New Delhi: Against the backdrop of Chinese military build-up along its boundary with India, the Army has proposed an increase in its strength by around one lakh and raising a new mountain strike corps along with other new formations in the Northeast.
“We have proposed to increase our strength by another 90,000 to one lakh troops and that has been cleared by the Defence Ministry. The proposal is at present awaiting clearance from the Finance Ministry,” army sources said here.
Army’s present strength is more than 11 lakh troops including over 35,000 officers.
They said the increase in the number of troops will be done in a phased manner over a period of more than five to six years.
Asked about the expansion plan, Minister of State for Defence M M Pallam Raju said, “We are keen on securing borders and we will take steps to do so. Wherever we feel there is a threat, adequate measures will be taken.”
Asked about reports that China could do a Kargil on India, he said, “There is nothing to be particularly alarmed about the Chinese border.”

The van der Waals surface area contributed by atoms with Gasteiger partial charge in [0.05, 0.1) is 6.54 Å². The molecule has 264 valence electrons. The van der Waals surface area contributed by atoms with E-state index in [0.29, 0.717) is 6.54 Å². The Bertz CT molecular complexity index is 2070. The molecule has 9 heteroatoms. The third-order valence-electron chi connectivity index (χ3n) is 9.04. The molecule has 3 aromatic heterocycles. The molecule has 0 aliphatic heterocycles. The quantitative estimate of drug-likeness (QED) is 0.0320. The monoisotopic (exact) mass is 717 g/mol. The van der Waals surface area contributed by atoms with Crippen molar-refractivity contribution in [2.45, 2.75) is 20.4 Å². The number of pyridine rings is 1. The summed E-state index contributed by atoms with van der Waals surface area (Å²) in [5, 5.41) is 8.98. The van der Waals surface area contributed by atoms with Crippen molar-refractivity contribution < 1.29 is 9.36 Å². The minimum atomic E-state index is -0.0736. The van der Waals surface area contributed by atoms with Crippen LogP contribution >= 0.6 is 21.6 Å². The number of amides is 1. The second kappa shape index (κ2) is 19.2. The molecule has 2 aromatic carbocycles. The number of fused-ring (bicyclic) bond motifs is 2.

He was talking to reporters at a function in Manekshaw Centre here.
Under the Army proposal, which is likely to cost over Rs 60,000 crore, the Army has sought Government’s sanction for raising a mountain strike corps and four mountain divisions.
The Army is also planning to deploy two independent armoured brigades in Uttarakhand and Ladakh.
Once cleared, the proposal would be put up before the Cabinet Committee on Security for approval and financial sanction.Some of these additional troops would also be used for deployment in the Andaman and Nicobar Islands where the Army presently has an amphibious brigade.
The Army is planning to increase the strength there to a division size (around 10,000 troops) and has already started converting formations suitable for deployment in these territories.
The modernisation and expansion plan also includes setting up of new airstrips and helipads in remote locations around the Chinese boundary.
After a major military infrastructure buildup by China in its territory, India has been taking a large number of steps to develop its own capabilities.
It has been building strategic roads along the border with China and has deployed its supersonic BrahMos supersonic cruise missiles in Arunachal Pradesh and the Su-30MKIs at bases in Assam.
It has also started revamping its old air strips in Ladakh and the Northeast for operations of both transport and fighter aircraft from there.